Spice has contributed to a number of emergency room visits within the last year. Spice addicts reported heart palpitations and respiratory issues. Other side effects from spice include but are not limited to:
- Panic attacks
- Hallucinations and delusions
- Nausea and/or vomiting
- Dilated pupils and glazed eyes
- Impaired motor coordination
- Foggy memory capacity
It is important to prevent or halt addiction in the beginning stages. Warning signs include compulsively seeking out spice, using it despite one's best intentions to stop, continues abusing spice regardless of negative health and personal outcomes occurring, and acquiring a tolerance.
Family members and friends can help a spice addict by offering treatment options preferably at a 24/7 rehabilitation center with constant care. Addiction is a powerful disease that grips its victims with power and force. Without help, it is too much to overcome alone. Thankfully, drug rehabilitation treatment centers understand the nature of both addiction and alcoholism. Trained clinicians and resident assistants work as a team to treat every client on an individualized basis.
With time, hard work, and support a person addicted to a substance such as spice, can move forward and pursue a drug-free life. The spice addict will learn new ways to deal with life's stressors as they come. Spice addicts will learn new coping mechanisms to utilize in times of distress to preclude them from relying on drugs in the future. Working through the feelings surrounding using spice or marijuana to numb out aids in the healing process.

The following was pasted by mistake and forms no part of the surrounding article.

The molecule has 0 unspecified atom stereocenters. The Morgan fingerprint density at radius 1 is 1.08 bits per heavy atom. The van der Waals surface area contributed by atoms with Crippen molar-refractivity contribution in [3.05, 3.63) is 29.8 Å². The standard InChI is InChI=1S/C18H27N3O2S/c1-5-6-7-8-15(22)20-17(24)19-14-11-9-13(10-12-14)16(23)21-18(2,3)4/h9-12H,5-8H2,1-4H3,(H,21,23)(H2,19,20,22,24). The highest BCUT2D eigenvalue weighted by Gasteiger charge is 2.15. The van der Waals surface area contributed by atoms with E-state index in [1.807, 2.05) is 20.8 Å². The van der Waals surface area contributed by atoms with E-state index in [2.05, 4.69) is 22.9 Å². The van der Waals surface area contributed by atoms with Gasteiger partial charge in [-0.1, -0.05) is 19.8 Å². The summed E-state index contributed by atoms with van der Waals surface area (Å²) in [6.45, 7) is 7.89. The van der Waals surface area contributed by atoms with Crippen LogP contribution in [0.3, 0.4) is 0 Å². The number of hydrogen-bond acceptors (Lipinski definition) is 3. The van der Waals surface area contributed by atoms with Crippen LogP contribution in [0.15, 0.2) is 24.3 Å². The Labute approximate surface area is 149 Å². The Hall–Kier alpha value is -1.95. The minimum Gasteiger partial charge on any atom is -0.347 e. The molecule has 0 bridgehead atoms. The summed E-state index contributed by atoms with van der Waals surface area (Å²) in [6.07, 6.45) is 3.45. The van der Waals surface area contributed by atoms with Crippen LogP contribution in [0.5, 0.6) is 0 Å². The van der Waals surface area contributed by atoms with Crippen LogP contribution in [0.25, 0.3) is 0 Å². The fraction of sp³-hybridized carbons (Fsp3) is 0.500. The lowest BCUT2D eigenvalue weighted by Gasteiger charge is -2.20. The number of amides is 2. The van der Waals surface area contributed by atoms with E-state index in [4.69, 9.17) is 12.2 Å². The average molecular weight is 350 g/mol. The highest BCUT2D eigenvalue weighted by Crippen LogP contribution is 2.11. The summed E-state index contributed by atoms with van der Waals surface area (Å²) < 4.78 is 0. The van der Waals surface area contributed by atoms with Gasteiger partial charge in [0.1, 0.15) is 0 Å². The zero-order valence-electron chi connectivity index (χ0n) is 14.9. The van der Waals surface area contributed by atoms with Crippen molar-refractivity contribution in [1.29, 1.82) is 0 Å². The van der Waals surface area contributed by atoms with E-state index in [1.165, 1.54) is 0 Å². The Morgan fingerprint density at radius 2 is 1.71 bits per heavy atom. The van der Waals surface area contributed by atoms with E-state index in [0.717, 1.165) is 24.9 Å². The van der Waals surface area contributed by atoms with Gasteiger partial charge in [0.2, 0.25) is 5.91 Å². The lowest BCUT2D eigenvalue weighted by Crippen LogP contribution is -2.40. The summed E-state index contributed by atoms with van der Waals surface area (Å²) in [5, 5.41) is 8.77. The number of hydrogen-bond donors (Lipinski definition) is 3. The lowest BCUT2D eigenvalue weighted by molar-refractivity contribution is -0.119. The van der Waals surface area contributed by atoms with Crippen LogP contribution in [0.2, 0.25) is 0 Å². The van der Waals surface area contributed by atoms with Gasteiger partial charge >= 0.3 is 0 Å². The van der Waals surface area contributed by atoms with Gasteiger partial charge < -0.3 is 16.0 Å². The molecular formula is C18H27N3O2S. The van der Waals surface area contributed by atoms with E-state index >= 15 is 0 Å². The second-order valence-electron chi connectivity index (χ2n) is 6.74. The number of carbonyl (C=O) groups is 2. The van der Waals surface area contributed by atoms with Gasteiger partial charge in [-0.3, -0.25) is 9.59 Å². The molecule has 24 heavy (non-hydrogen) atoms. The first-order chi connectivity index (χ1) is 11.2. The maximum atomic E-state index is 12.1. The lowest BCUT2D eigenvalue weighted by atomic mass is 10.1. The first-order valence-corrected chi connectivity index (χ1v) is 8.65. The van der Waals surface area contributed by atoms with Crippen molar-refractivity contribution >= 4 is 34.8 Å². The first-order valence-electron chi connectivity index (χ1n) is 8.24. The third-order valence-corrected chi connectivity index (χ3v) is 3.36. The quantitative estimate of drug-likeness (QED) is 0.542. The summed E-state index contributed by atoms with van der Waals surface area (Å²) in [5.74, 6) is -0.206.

With help, the spice addict can withdraw from the drug both physically and psychologically. Spice abusers report cravings of the drug that are extremely compelling and defy the logical portion of their brains, which tells them to abstain. Rehabilitation centers understand this component of addiction, and help addicts accordingly. Stopping the intake of spice after a period of consistent spice usage invokes unpleasant side effects. Withdrawal symptoms from cessation of spice abuse involve:
- Internal unrest, agitation and anxiety
- Trembling extremities
- Heart palpitations
- Panic attacks
- Feelings of depression
- Hopelessness and desperation
Physical withdrawal from spice addiction is an uncomfortable process and is best pursued within a professional care facility where the spice addict can be medically monitored. Spice withdrawal symptoms can be draining and exhausting, especially if co-occurring substance abuse issues are present. Inpatient drug treatment centers ensure that staffed clinicians watch the detoxifying patient to see that he or she is progressing in the spice detoxification process appropriately. After a physical detoxification from spice is behind the client, he or she can engage in an emotional detoxification from the drug as well. Learning to live a drug-free life is incredibly rewarding. Spice addicts find that in order to stay the course, they must remain connected with other recovering drug addicts. Virtually all drug treatment centers encourage spice addicts to find a sponsor for which to guide them through the recovery process.